Jaume Matas, the former president of the Balearic and ex-minister in the government of former Spanish prime minister, José Maria Aznar, has until next Wednesday to find €3 million to pay his bail—the largest bail ever set in Europe for a holder of public office—or face prison (read article in Castilian here, El Periodico). The magistrate investigating the charges of corruption against Matas, yesterday issued a 147-page edict in which he accepted the majority of the arguments brought last week by the prosecutor in the case. According to the magistrate, José Castro, Matas is responsible for diverting €41 million from public funds with the aim of constructing the Palma Arena velodrome. He also said that the ex-president had accumulated a wealth that didn’t correspond to his level of income while his party, the Partido Popular, used public funds to finance the Balearics arm of the party, either directly or indirectly through companies contracted to work on the Palma Arena project. In total, Matas is accused of 12 different crimes which could result in a sentence of up to 64 years in prison.
This Easter holiday will see more traffic on the roads than in 2009, according to the Catalan transit department (read article in Castilian here, La Vanguardia). According to the forecasts of the Servei Català de Trànsit, there will be an increase of six percent in the number of vehicles on the region’s roads compared to last year, caused in part by the good weather and the recent snow in the Pyrenees, which will encourage people to visit either the coastal areas or mountains of Catalunya to take advantage of the long weekend. While this divergence could result in less congestion on certain roads, as people don’t all head to the same spots, Catalunya’s main highways are likely to be subject to the usual problems: in the Costa Brava, this means the AP-7 motorway, as well as the N-340 and C-31, while in the Pyrenees difficulties are predicted on the A-2, C-14, C-16 and N-145. Last weekend, more than 500,000 vehicles headed out of Barcelona and its metropolitan area, and it is expected that between tomorrow afternoon and Friday afternoon, another 372,000 vehicles will leave the city area. Ten people died in road accidents in the first weekend of Semana Santa, the worst figure for that particular period since 2000, according to the director of the Servei Català de Trànsit, Josep Pérez Moya.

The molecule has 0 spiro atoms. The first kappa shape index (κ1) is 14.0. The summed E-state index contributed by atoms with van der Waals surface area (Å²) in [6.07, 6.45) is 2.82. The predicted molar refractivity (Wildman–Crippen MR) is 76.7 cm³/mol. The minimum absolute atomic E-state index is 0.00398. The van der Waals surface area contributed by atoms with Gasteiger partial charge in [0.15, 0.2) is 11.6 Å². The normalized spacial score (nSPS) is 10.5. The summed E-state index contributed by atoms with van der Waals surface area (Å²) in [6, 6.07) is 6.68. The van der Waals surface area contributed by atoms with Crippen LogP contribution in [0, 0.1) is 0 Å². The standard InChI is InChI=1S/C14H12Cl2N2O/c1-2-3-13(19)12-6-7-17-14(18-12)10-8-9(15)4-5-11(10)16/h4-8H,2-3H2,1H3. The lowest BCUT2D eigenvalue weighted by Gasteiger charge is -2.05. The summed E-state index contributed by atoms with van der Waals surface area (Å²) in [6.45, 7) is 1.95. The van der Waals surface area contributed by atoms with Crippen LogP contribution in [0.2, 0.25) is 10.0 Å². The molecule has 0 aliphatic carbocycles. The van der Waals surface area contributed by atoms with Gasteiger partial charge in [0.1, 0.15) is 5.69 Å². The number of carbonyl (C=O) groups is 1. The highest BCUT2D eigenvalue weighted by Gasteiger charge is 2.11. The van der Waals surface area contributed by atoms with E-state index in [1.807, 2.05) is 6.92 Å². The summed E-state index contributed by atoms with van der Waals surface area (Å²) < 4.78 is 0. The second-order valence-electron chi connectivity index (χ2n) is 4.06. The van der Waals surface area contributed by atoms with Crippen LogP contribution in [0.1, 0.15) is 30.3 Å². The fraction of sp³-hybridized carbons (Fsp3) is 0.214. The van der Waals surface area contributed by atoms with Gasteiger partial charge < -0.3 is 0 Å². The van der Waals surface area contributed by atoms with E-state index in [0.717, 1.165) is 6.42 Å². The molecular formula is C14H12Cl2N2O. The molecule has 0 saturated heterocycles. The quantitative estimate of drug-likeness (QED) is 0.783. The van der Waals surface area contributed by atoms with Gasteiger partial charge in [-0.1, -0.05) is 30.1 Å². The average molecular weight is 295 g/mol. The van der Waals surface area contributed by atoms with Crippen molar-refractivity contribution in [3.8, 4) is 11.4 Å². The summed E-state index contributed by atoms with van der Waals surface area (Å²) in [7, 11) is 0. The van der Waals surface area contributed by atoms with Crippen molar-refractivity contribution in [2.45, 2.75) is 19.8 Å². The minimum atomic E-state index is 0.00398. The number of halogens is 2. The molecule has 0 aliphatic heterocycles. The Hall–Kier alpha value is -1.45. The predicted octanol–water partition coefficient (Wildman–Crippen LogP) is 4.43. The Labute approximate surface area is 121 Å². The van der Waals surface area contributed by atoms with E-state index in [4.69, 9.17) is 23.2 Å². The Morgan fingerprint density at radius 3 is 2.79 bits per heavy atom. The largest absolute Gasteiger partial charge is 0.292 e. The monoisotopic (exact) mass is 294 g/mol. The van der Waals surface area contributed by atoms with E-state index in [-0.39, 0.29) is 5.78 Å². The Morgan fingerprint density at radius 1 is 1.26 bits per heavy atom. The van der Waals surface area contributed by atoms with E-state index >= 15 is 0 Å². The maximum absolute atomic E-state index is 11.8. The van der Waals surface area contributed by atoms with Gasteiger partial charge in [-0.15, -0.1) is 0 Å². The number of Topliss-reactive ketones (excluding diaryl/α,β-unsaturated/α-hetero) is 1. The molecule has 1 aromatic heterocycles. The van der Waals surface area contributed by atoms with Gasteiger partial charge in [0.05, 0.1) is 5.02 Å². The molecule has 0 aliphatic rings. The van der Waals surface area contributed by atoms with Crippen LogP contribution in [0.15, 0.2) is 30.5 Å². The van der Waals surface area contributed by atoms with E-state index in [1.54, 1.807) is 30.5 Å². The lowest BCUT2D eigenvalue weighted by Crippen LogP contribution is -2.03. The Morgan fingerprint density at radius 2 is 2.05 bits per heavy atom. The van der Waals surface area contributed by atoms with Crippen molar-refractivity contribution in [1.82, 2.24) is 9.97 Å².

Last year, the Guàrdia Urbana in Barcelona imposed 30,000 fines on people found guilty of acts of incivisme, or anti-social behaviour (read article in Catalan here, Avui). More than 7,500 people were fined for urinating in the street while almost 22,000 were fined for drinking alcohol in a public space. So far in 2010, thousands of people have already been fined for these infractions in Barcelona: 2,412 for urinating and 6,214 for drinking. Special leaflets, issued in four different languages, have been printed and will be left in hotels to warn tourists about the chance of being fined if caught infringing the city’s ordinances on these issues.
Also in the news: Train strike affects 40 percent of regional Cercanías service (read full article in Castilian here, La Vanguardia); Section of new high-tension electricity line to open in autumn (read full article in Catalan here, Avui); Barcelona face Arsenal in London tonight in Champions League confrontation (read full article in Castilian here, El Periodico)